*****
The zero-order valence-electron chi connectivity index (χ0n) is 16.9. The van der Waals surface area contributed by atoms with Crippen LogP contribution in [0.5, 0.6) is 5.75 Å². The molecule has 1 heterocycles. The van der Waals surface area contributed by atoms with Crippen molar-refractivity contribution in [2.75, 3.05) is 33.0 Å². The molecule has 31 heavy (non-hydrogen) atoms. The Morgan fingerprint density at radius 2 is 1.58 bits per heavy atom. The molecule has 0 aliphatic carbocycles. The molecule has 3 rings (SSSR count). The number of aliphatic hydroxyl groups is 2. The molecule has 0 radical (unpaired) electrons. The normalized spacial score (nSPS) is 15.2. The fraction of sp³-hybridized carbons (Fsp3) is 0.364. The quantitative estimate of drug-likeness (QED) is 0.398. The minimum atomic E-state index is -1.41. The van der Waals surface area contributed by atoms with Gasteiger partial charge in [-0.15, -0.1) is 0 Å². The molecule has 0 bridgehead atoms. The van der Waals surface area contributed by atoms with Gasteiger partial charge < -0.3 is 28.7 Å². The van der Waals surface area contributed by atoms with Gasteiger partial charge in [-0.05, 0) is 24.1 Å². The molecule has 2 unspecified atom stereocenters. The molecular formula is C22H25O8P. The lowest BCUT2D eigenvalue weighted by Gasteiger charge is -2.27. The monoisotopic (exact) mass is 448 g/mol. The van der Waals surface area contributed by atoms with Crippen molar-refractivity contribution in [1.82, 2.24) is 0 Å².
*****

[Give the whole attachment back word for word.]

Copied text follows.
The zero-order valence-electron chi connectivity index (χ0n) is 16.9. The van der Waals surface area contributed by atoms with Crippen LogP contribution in [0.5, 0.6) is 5.75 Å². The molecule has 1 heterocycles. The van der Waals surface area contributed by atoms with Crippen molar-refractivity contribution in [2.75, 3.05) is 33.0 Å². The molecule has 31 heavy (non-hydrogen) atoms. The Morgan fingerprint density at radius 2 is 1.58 bits per heavy atom. The molecule has 0 aliphatic carbocycles. The molecule has 3 rings (SSSR count). The number of aliphatic hydroxyl groups is 2. The molecule has 0 radical (unpaired) electrons. The normalized spacial score (nSPS) is 15.2. The fraction of sp³-hybridized carbons (Fsp3) is 0.364. The quantitative estimate of drug-likeness (QED) is 0.398. The minimum atomic E-state index is -1.41. The van der Waals surface area contributed by atoms with Gasteiger partial charge in [-0.15, -0.1) is 0 Å². The molecule has 0 bridgehead atoms. The van der Waals surface area contributed by atoms with Gasteiger partial charge < -0.3 is 28.7 Å². The van der Waals surface area contributed by atoms with Gasteiger partial charge in [-0.05, 0) is 24.1 Å². The molecule has 2 unspecified atom stereocenters. The molecular formula is C22H25O8P. The lowest BCUT2D eigenvalue weighted by Gasteiger charge is -2.27. The monoisotopic (exact) mass is 448 g/mol. The van der Waals surface area contributed by atoms with Crippen molar-refractivity contribution in [1.82, 2.24) is 0 Å².